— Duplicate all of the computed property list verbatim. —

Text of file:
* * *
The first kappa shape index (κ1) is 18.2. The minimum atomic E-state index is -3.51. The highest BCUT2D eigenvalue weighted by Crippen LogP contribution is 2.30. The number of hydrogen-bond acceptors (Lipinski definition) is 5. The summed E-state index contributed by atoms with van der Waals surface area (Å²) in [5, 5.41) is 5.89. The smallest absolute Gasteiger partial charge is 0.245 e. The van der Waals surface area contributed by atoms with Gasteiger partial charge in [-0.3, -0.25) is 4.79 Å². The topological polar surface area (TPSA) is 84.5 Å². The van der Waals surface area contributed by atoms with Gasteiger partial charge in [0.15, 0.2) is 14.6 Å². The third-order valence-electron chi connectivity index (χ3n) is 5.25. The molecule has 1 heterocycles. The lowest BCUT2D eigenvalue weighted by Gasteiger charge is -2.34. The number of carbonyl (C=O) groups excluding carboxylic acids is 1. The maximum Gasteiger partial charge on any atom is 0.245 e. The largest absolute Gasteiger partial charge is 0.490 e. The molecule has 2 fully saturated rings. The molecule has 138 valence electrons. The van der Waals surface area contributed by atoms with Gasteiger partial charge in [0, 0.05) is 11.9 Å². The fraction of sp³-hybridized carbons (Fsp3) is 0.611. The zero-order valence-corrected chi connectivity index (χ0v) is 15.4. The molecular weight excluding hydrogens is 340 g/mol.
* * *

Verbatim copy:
The first kappa shape index (κ1) is 18.2. The minimum atomic E-state index is -3.51. The highest BCUT2D eigenvalue weighted by Crippen LogP contribution is 2.30. The number of hydrogen-bond acceptors (Lipinski definition) is 5. The summed E-state index contributed by atoms with van der Waals surface area (Å²) in [5, 5.41) is 5.89. The smallest absolute Gasteiger partial charge is 0.245 e. The van der Waals surface area contributed by atoms with Gasteiger partial charge in [-0.3, -0.25) is 4.79 Å². The topological polar surface area (TPSA) is 84.5 Å². The van der Waals surface area contributed by atoms with Gasteiger partial charge in [0.15, 0.2) is 14.6 Å². The third-order valence-electron chi connectivity index (χ3n) is 5.25. The molecule has 1 heterocycles. The lowest BCUT2D eigenvalue weighted by Gasteiger charge is -2.34. The number of carbonyl (C=O) groups excluding carboxylic acids is 1. The maximum Gasteiger partial charge on any atom is 0.245 e. The largest absolute Gasteiger partial charge is 0.490 e. The molecule has 2 fully saturated rings. The molecule has 138 valence electrons. The van der Waals surface area contributed by atoms with Gasteiger partial charge in [0, 0.05) is 11.9 Å². The fraction of sp³-hybridized carbons (Fsp3) is 0.611. The zero-order valence-corrected chi connectivity index (χ0v) is 15.4. The molecular weight excluding hydrogens is 340 g/mol.